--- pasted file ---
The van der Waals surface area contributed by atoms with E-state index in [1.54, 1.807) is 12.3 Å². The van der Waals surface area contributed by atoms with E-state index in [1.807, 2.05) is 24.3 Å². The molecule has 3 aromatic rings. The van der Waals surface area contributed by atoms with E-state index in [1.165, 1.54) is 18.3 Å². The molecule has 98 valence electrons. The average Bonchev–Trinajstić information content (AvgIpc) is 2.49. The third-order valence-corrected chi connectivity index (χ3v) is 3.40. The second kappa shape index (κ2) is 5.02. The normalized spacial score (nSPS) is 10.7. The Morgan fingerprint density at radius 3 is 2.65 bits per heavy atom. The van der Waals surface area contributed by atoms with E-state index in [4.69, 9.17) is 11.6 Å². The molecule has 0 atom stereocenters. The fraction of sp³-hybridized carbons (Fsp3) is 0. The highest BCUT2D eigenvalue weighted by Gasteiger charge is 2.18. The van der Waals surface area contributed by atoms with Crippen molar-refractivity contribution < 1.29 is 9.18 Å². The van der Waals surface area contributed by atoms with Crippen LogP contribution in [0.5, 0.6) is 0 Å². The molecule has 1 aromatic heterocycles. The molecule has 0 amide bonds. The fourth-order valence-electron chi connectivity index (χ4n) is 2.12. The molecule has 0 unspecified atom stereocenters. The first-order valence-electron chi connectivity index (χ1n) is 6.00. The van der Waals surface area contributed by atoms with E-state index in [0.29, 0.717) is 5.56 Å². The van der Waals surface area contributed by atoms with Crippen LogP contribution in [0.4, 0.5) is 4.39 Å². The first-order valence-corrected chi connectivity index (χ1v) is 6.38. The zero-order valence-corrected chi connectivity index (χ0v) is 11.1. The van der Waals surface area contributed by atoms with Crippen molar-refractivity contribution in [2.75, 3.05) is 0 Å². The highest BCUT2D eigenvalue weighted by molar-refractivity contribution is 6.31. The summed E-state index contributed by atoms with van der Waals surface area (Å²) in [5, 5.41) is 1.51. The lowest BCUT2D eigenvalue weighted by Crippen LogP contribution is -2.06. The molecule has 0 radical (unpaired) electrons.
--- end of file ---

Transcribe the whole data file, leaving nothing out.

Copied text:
The van der Waals surface area contributed by atoms with E-state index in [1.54, 1.807) is 12.3 Å². The van der Waals surface area contributed by atoms with E-state index in [1.807, 2.05) is 24.3 Å². The molecule has 3 aromatic rings. The van der Waals surface area contributed by atoms with E-state index in [1.165, 1.54) is 18.3 Å². The molecule has 98 valence electrons. The average Bonchev–Trinajstić information content (AvgIpc) is 2.49. The third-order valence-corrected chi connectivity index (χ3v) is 3.40. The second kappa shape index (κ2) is 5.02. The normalized spacial score (nSPS) is 10.7. The Morgan fingerprint density at radius 3 is 2.65 bits per heavy atom. The van der Waals surface area contributed by atoms with E-state index in [4.69, 9.17) is 11.6 Å². The molecule has 0 atom stereocenters. The fraction of sp³-hybridized carbons (Fsp3) is 0. The highest BCUT2D eigenvalue weighted by Gasteiger charge is 2.18. The van der Waals surface area contributed by atoms with Crippen molar-refractivity contribution < 1.29 is 9.18 Å². The van der Waals surface area contributed by atoms with Crippen LogP contribution in [0.5, 0.6) is 0 Å². The molecule has 1 aromatic heterocycles. The molecule has 0 amide bonds. The fourth-order valence-electron chi connectivity index (χ4n) is 2.12. The molecule has 0 unspecified atom stereocenters. The first-order valence-electron chi connectivity index (χ1n) is 6.00. The van der Waals surface area contributed by atoms with E-state index in [0.29, 0.717) is 5.56 Å². The van der Waals surface area contributed by atoms with Crippen LogP contribution in [0.4, 0.5) is 4.39 Å². The first-order valence-corrected chi connectivity index (χ1v) is 6.38. The zero-order valence-corrected chi connectivity index (χ0v) is 11.1. The van der Waals surface area contributed by atoms with Crippen molar-refractivity contribution in [2.75, 3.05) is 0 Å². The highest BCUT2D eigenvalue weighted by molar-refractivity contribution is 6.31. The summed E-state index contributed by atoms with van der Waals surface area (Å²) in [5, 5.41) is 1.51. The lowest BCUT2D eigenvalue weighted by Crippen LogP contribution is -2.06. The molecule has 0 radical (unpaired) electrons.